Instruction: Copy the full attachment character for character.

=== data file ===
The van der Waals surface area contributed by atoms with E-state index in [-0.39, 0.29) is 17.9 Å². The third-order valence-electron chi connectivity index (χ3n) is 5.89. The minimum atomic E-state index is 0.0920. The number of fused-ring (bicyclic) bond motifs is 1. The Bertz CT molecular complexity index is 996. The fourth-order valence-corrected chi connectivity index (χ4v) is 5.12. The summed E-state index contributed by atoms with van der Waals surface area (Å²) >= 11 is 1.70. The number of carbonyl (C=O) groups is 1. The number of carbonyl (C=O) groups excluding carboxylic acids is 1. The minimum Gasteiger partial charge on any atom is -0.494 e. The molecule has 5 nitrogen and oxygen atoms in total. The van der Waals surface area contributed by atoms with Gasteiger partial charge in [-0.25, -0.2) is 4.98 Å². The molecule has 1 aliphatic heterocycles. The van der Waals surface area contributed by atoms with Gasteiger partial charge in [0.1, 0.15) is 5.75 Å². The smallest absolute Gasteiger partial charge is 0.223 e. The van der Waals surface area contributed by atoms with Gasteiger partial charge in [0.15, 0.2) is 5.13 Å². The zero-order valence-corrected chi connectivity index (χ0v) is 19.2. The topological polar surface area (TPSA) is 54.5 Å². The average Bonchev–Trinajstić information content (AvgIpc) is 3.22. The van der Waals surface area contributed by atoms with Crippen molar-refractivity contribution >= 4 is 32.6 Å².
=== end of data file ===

The van der Waals surface area contributed by atoms with E-state index in [-0.39, 0.29) is 17.9 Å². The third-order valence-electron chi connectivity index (χ3n) is 5.89. The minimum atomic E-state index is 0.0920. The number of fused-ring (bicyclic) bond motifs is 1. The Bertz CT molecular complexity index is 996. The fourth-order valence-corrected chi connectivity index (χ4v) is 5.12. The summed E-state index contributed by atoms with van der Waals surface area (Å²) >= 11 is 1.70. The number of carbonyl (C=O) groups is 1. The number of carbonyl (C=O) groups excluding carboxylic acids is 1. The minimum Gasteiger partial charge on any atom is -0.494 e. The molecule has 5 nitrogen and oxygen atoms in total. The van der Waals surface area contributed by atoms with Gasteiger partial charge in [-0.25, -0.2) is 4.98 Å². The molecule has 1 aliphatic heterocycles. The van der Waals surface area contributed by atoms with Gasteiger partial charge in [0.1, 0.15) is 5.75 Å². The smallest absolute Gasteiger partial charge is 0.223 e. The van der Waals surface area contributed by atoms with Gasteiger partial charge in [0.15, 0.2) is 5.13 Å². The zero-order valence-corrected chi connectivity index (χ0v) is 19.2. The topological polar surface area (TPSA) is 54.5 Å². The average Bonchev–Trinajstić information content (AvgIpc) is 3.22. The van der Waals surface area contributed by atoms with Crippen molar-refractivity contribution >= 4 is 32.6 Å².